Akutagawa and Mori: Port Mafia members.

Beyond a gimmick

The most ironic part is that whenever the show does nod in the direction of doing something truly interesting with its characters' powers — like, say, giving Edgar Allan Poe the ability to trap people inside his stories! — it's as gimmickry, or a one-shot throwaway, not as something the story as a whole is built around. How do you do something as potentially inspired as pit Edgar Allan Poe against Edogawa Rampo (whose name was phonetically derived from Poe's as tribute) and have that fall flat? Answer inside.

Whenever we make any leap out into the fantastic, we do need something familiar from the world we know to anchor ourselves in it. We need a person who can recognize as human, or some other thing that we can cling to at least provisionally. We also need the story to have some faith in its sense of the fantastic, in its ability to take us someplace we've never seen before. What's the sense of introducing such a great leap of imagination to the audience if you're not going to use it to tell a story that doesn't spring exclusively from it? In another form, this was a core problem I had with Firefly: why invent a far-future setting only to recapitulate dead clichés from TV Westerns? Likewise, with this show, why raid Japanese and Western cultural history for what amounts to little more than exotica and name-dropping, all for the sake of a story that can't see its most interesting components for what they really are?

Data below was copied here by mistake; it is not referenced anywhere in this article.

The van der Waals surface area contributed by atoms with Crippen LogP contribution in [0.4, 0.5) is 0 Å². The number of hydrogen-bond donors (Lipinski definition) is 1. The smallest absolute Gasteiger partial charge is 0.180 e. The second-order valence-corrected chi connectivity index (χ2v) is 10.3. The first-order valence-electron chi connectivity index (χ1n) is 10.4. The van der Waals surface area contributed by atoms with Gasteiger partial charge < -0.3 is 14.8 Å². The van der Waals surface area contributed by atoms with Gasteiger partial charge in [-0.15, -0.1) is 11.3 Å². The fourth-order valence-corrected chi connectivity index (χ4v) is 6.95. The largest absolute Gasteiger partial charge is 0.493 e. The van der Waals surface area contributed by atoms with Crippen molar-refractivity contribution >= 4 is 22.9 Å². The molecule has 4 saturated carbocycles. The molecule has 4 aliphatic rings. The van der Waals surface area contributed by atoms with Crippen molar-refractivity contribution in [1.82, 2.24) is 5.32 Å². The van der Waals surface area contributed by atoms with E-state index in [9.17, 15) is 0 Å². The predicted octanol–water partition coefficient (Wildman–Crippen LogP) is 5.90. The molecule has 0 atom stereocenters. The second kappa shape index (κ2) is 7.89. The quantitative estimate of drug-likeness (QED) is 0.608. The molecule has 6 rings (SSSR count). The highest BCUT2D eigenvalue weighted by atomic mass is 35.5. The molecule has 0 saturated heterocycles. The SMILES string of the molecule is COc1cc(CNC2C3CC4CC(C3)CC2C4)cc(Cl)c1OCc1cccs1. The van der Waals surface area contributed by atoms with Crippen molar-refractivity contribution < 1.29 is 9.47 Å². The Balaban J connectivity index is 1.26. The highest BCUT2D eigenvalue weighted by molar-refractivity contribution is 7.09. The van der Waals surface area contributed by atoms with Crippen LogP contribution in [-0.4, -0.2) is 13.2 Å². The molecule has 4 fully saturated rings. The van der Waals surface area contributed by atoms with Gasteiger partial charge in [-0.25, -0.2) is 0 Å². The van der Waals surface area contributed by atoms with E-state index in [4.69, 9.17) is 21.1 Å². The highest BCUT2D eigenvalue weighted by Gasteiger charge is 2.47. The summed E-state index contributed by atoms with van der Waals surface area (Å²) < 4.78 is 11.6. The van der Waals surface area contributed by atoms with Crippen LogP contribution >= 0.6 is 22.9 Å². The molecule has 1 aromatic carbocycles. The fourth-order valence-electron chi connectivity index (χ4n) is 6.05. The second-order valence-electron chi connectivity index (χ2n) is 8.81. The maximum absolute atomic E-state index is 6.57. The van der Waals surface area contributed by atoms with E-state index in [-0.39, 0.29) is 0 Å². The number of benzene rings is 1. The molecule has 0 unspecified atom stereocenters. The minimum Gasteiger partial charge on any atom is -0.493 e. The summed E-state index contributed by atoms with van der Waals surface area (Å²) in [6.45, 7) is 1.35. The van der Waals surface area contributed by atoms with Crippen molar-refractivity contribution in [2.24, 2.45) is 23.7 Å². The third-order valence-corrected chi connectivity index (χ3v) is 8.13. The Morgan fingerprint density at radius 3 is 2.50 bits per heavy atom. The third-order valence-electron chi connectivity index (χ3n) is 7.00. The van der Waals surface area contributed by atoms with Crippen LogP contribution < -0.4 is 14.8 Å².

Two more things. First, when putting together the "related products" list for this article, I noticed that works by a number of the authors in question — Dazai, Rampo, et al — have started to enjoy that much more popularity. Ostensibly it's because the show has waved those names under many more peoples' noses. I'm happy with those authors finding new audiences with modern readers, but I hope curiosity about them remains genuine — that people can become interested in those authors as themselves, for what their work has to offer them as readers, and not simply because the show has imbued them with a cachet of cultural cool.

Two. Daniel M. Pinkwater, a writer of supreme unclassifiability, once proposed a scenario in one of his novels which I'll quote here: Suppose you lived in a world where there was no such thing as a car, and you came across a fully restored 1952 Studebaker Lark, all gassed up and ready to go. You'd bring your friends to marvel at this wonder, but you wouldn't know that it was in fact a machine that had the power to take you from place to place. You'd think the purpose of such a thing would be to sit in the front seat and play the radio — and you'd have pretty much missed the point, wouldn't you?

Such is the problem with Bungo Stray Dogs. It's got its hands on a Studebaker Lark of an idea, but all it does is tune in a golden oldies station of a story. If all you want is golden oldies, fine. But you can get those anywhere. A concept like this deserves better. So do we.
© 2016 Kafka ASAGIRI; Sango HARUKAWA/KADOKAWA/Bungo Stray Dogs Partners
Kōyō Ozaki of the "Golden Demon"; Kyūsaku Yumeno, too dangerous even for the bad guys.
Note: The products mentioned here were purchased by the reviewer with personal funds, or watched using the reviewer's personal streaming account. No compensation was provided by the creators or publishers for the sake of this review.

About the Author

Serdar Yegulalp (@GanrikiDotOrg) is Editor-in-Chief of He has written about anime professionally as the Anime Guide for, and as a contributor to Advanced Media Network, but has also been exploring the subject on his own since 1998.